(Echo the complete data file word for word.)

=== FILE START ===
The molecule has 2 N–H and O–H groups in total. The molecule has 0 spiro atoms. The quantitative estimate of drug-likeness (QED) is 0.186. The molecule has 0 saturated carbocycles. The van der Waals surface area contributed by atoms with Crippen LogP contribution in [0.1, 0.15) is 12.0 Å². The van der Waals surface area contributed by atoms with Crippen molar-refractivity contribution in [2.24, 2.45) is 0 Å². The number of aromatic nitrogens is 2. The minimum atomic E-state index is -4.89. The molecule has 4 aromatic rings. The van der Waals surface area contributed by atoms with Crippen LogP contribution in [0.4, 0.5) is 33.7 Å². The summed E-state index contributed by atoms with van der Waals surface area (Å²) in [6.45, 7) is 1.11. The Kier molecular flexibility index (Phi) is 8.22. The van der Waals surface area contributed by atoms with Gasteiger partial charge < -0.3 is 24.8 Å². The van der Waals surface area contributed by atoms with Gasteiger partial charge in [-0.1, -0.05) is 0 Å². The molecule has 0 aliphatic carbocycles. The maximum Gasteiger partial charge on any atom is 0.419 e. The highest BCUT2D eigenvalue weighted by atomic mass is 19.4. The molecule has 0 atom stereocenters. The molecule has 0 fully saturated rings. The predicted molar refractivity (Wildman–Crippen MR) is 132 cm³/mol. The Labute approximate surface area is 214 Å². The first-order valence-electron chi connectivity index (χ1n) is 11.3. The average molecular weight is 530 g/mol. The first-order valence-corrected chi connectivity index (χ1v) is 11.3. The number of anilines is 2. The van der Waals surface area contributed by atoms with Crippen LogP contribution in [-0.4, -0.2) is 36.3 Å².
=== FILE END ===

The molecule has 2 N–H and O–H groups in total. The molecule has 0 spiro atoms. The quantitative estimate of drug-likeness (QED) is 0.186. The molecule has 0 saturated carbocycles. The van der Waals surface area contributed by atoms with Crippen LogP contribution in [0.1, 0.15) is 12.0 Å². The van der Waals surface area contributed by atoms with Crippen molar-refractivity contribution in [2.24, 2.45) is 0 Å². The number of aromatic nitrogens is 2. The minimum atomic E-state index is -4.89. The molecule has 4 aromatic rings. The van der Waals surface area contributed by atoms with Crippen LogP contribution in [0.4, 0.5) is 33.7 Å². The summed E-state index contributed by atoms with van der Waals surface area (Å²) in [6.45, 7) is 1.11. The Kier molecular flexibility index (Phi) is 8.22. The van der Waals surface area contributed by atoms with Gasteiger partial charge < -0.3 is 24.8 Å². The van der Waals surface area contributed by atoms with Gasteiger partial charge in [-0.1, -0.05) is 0 Å². The molecule has 0 aliphatic carbocycles. The maximum Gasteiger partial charge on any atom is 0.419 e. The highest BCUT2D eigenvalue weighted by atomic mass is 19.4. The molecule has 0 atom stereocenters. The molecule has 0 fully saturated rings. The predicted molar refractivity (Wildman–Crippen MR) is 132 cm³/mol. The Labute approximate surface area is 214 Å². The first-order valence-electron chi connectivity index (χ1n) is 11.3. The average molecular weight is 530 g/mol. The first-order valence-corrected chi connectivity index (χ1v) is 11.3. The number of anilines is 2. The van der Waals surface area contributed by atoms with Crippen LogP contribution in [-0.4, -0.2) is 36.3 Å².